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Jury awards Kentucky woman $6.1 million for strip-search hoax at McDonalds
Strip Search Hoax K 4698388
Louise Ogborn speaks to the media in Shepherdsville, Ky., Friday, Oct. 5, 2007. A jury found McDonald's liable in Ogborn's hoax strip search civil suit. - photo by Associated Press
    SHEPHERDSVILLE, Ky. — Louise Ogborn displayed no signs of disappointment after her $200 million lawsuit against McDonald’s Corp. resulted in a $6.1 million jury award for being forced to strip in a restaurant office after someone called posing as a police officer.
    Her lawyer saw the verdict as a victory for their argument that the company had been negligent by failing to warn Ogborn and other employees about the caller who had already struck other McDonald’s stores and other fast-food restaurants across the country.
    ‘‘Louise has stood up for what happened to her and what McDonald’s failed to do for three and a half years, and this jury just vindicated her completely,’’ said her attorney, Ann Oldfather.
    Ogborn, 21, was awarded $5 million in punitive damages and just over $1.1 million in compensatory damages following a four-week trial and about 13 hours of jury deliberations spread over two days.
    ‘‘There is no way anyone is going to be disappointed with the thoughtfulness of this jury,’’ Oldfather said, calling the ruling a ‘‘resounding rejection’’ of McDonald’s claim it shouldered no fault for what happened to Ogborn in April 2004 at its restaurant about 20 miles south of Louisville.
    Juror Kay Parrish later told reporters that the award would enable Ogborn to ‘‘live well the rest of her life’’ and ‘‘put all this behind her.’’
    ‘‘There’s nobody in the world worth $200 million,’’ Parrish said.
    McDonald’s attorneys argued the company was not responsible for the incident.
    A teary Ogborn hugged relatives after the verdict was read and later expressed relief the case was over. She said she planned to use some of the money to attend law school.
    McDonald’s is evaluating whether to appeal the decision, a spokesman said.
    ‘‘While we are disappointed with the verdict, we remain vigilant in our efforts to protect our employees and provide them with a safe and respectful workplace,’’ said William Whitman, a spokesman for McDonald’s USA.
    In setting the compensatory damages, the Bullitt County Circuit Court jury put half the blame for the incident on McDonald’s and the other half on the unnamed caller. Oldfather told reporters that she would argue that McDonald’s should be held liable for the entire $6.1 million.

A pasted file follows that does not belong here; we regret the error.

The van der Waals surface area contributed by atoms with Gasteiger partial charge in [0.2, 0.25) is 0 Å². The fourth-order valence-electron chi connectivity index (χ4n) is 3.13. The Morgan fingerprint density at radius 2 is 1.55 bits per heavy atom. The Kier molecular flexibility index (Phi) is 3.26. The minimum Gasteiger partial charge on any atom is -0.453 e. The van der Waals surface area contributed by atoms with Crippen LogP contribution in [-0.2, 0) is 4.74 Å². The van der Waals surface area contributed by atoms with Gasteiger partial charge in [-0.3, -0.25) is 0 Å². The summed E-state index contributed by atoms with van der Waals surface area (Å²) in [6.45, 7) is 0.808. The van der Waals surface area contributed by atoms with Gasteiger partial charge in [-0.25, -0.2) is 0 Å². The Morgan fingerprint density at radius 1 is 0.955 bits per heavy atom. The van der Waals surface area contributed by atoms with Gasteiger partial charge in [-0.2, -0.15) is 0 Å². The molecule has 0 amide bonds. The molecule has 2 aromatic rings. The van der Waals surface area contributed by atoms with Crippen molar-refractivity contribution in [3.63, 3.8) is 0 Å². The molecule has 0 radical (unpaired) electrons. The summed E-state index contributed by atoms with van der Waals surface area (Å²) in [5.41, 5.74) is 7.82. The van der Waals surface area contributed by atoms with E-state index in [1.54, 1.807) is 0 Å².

The jury also awarded $1.1 million to Donna Summers, a former McDonald’s assistant store manager who also sued the fast-food chain. Summers, who had asked the jury to award her $50 million, led the strip search of Ogborn at the direction of the hoax caller.
    Summers was placed on probation for a misdemeanor conviction in relation to the incident. Her former fiance, Walter Nix Jr., is serving five years in prison for sexually abusing Ogborn during the hoax call.
    A Florida man, David Stewart, was acquitted last year on charges of making the hoax phone call. Police have said the calls stopped after Stewart’s arrest.
    On Friday, Summers expressed vindication with the verdict. ‘‘For the first time in three and a half years I can hold my head up,’’ she said.
    Ogborn, who was 18 at the time of the search, accused the company of negligence leading up to the events in which she was detained for 3 1/2 hours.
    In the lawsuit, she said someone called the restaurant in Mount Washington impersonating a police officer and gave a description of a young, female employee, accusing her of stealing from a customer. The caller instructed an employee to strip search the woman, according to testimony.
    Ogborn was forced to undress, endure a strip search, and to perform sexual acts, the lawsuit said. The events were captured on surveillance video, which was shown to jurors during the trial.
    Summers and Kim Dockery, a McDonald’s assistant manager, also were named as defendants in Ogborn’s suit, but the jury ruled they did not have to pay any damages. Oldfather said that Summers and Dockery were duped by the hoax caller, as other fast-food restaurant managers across the country had been.
    ‘‘Everybody is still suffering because of this, and now maybe McDonald’s will suffer a little bit in the pocketbook,’’ Oldfather said.

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